Just Cause Evictions

Posted By: Brett Waller Advocacy News, COVID-19 Resource Center,
This is part 3 of the legislative update, focusing specifically on the just cause eviction legislation that was passed this year. 

First, it is important to note that while these laws have passed, the statewide eviction moratorium remains in full force and effect. We are clarifying with the state the operation of the eviction moratorium and these laws as they pertain to the operations of your rental housing.  
For the past four years tenant advocates have proposed statewide just cause eviction.  Over that time, we have been able to defeat attempts to implement a policy. Practically speaking it's because just cause eviction policies pit neighbor against neighbor and favor negative behavior over positive neighborly behavior. We’ve seen this more than ever over the past 14 months and the effect it has on the majority of residents in rental communities.  
Senate Bill 5160 originally included language that effectively extended the eviction moratorium for two years past the public health emergency, handcuffing a property manager’s ability to effectively manage the rental property. We also heard from legislative leadership that some sort of protections would be necessary coming away from the moratorium. 
As we continued to pursue the most appropriate path forward, we saw local jurisdictions consider and/or implement their own just cause eviction policies, creating an unworkable patchwork of different policies across the state. In Edmonds, Burien, Kirkland, Issaquah, Federal Way, Auburn, Tacoma, and Spokane, just cause policies are popping up everywhere. One statewide policy creates better alignment across multiple jurisdictions for all parties involved in the process of terminating a tenancy. 
Therefore, beginning this year, housing providers will need to provide a reason in order to terminate a tenancy under specific time frames. 

Summary of changes to the law:

Specified Time Lease. A lease agreement which contains a defined ending date. (e.g. This lease will begin on July 1, 2021 and end June 30, 2022.) 

  • Permits a specified term lease type where the initial term is at least 12 months and any subsequent term is at least 6 months.
  • Requires at least 60 days advance notice prior to the ending date.
  • Does not require just cause to terminate. 
  • A month-to-month lease cannot convert to a lease of a specified term, except from enactment of this law to 90 days following the end of the eviction moratorium.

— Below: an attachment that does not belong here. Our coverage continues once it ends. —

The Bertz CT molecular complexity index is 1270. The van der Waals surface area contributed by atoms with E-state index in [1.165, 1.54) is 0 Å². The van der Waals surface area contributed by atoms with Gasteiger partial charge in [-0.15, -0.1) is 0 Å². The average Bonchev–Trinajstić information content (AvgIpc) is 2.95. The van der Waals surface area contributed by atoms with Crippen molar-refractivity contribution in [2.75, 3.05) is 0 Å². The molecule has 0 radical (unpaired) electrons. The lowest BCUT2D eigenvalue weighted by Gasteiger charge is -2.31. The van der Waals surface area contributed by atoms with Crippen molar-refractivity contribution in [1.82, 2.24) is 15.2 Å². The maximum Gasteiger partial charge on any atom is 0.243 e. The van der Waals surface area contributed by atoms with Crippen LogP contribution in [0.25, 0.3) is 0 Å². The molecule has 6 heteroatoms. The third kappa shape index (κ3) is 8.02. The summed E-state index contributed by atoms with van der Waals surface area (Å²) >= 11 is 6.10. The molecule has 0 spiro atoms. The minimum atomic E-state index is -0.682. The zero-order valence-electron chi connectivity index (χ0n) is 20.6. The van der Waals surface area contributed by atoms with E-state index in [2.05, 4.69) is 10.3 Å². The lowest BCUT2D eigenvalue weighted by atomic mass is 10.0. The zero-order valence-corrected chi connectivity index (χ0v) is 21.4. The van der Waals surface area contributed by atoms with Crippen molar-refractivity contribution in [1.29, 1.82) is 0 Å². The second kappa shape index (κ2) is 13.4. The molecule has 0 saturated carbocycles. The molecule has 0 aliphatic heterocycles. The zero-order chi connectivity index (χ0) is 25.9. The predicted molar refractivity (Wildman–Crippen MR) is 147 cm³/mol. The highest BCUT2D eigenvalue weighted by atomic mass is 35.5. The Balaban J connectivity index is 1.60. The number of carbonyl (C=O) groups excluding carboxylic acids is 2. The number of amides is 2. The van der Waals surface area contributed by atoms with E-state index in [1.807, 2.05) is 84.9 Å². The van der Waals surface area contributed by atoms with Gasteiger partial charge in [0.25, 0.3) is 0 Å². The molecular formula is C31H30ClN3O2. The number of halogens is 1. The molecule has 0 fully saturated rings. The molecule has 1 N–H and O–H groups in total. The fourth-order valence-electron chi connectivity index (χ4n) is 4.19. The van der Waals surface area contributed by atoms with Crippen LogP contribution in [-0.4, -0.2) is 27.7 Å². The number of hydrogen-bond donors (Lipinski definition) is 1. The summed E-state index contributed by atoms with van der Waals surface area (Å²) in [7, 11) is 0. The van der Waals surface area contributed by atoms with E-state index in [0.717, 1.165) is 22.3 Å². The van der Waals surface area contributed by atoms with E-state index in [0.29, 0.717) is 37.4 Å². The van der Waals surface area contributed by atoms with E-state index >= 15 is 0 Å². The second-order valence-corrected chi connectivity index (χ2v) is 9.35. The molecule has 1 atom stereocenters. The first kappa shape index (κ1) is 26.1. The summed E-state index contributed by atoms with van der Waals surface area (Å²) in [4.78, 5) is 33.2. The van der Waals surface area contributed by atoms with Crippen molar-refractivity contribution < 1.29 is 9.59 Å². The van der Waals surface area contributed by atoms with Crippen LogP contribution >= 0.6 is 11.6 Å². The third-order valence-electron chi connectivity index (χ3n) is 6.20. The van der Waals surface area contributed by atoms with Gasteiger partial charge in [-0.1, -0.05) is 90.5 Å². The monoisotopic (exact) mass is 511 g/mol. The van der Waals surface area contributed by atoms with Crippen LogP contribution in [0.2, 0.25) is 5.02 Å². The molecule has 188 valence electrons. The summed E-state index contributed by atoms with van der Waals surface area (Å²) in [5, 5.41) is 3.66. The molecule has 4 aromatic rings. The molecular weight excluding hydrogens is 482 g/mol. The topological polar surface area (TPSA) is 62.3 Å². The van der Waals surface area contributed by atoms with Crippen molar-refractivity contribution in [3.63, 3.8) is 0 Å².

Periodic term lease. A lease for a period of time that automatically converts to month-to-month at the end of the initial term. Also, a month-to-month lease. 

  • Requires one of 16 reasons to terminate a tenancy in all cases where the tenancy is month-to-month.
  • Creates an exception where just cause does not apply where the initial term of the lease is between six and 12 months and permits termination without cause upon 60 days’ notice

Causes to terminate a tenancy:

  • Failure to pay rent
  • Substantial breach of a material program requirement of subsidized housing, material term of the lease or obligation of law (10-day notice)
  • Three days’ to quit or waste or nuisance or other substantial or repeated and unreasonable interference with the use and enjoyment of the premises
  • Owner or immediate family occupancy provided the housing provider gives at least 90 days’ notice
  • Sale of single-family residence provided the housing provider gives at least 90 days’ notice
  • Substantial rehabilitation, demolition or change of use
  • Condo conversion
  • Condemned premises
  • Termination of shared unit with a common kitchen or bathroom
  • Expiration of a transitional housing program 
  • Tenant continues in possession after having received at least 30 days’ advance written notice and the tenant refused to accept the agreement
  • 30 days’ notice of intentional, knowing and material misrepresentation that would have caused the landlord to take adverse action
  • Other good cause constituting a business or economic reason
  • Tenant has received four or more (10-day) notices in a 12 month period constituting a substantial breach of a material program requirement, a substantial break of a material term of the rental agreement or substantial breach of an obligation imposed by law
  • 60 days’ notice where tenant is required to register as a sex offender or fails to disclose a requirement to register as a sex offender
  • 20 days’ notice where tenant makes unwanted sexual advances or other acts of sexual harassment
  • Where the tenant has vacated and occupants remain, they may assume the lease provided they have resided in the unit for six months prior to the tenant permanently vacating and commence and application within 30 days of notice by the landlord. 
  • All notices must be served in accordance with 59.12.040
    • Personal delivery to a person of reasonable age
    • Post and mail
  • Penalties are two times the monthly rent 
Property managers in the following cities must continue to comply with local just cause eviction laws. 
  • City of Seattle
  • City of Burien
  • City of Federal Way
  • City of Auburn

In addition, occupants may assume the balance of a lease agreement where the rent-responsible tenant permanently vacates the unit provided the occupants have resided in the unit for at least six months, the housing provider has provided notice to the occupants, and the occupants commence an application within 30 days.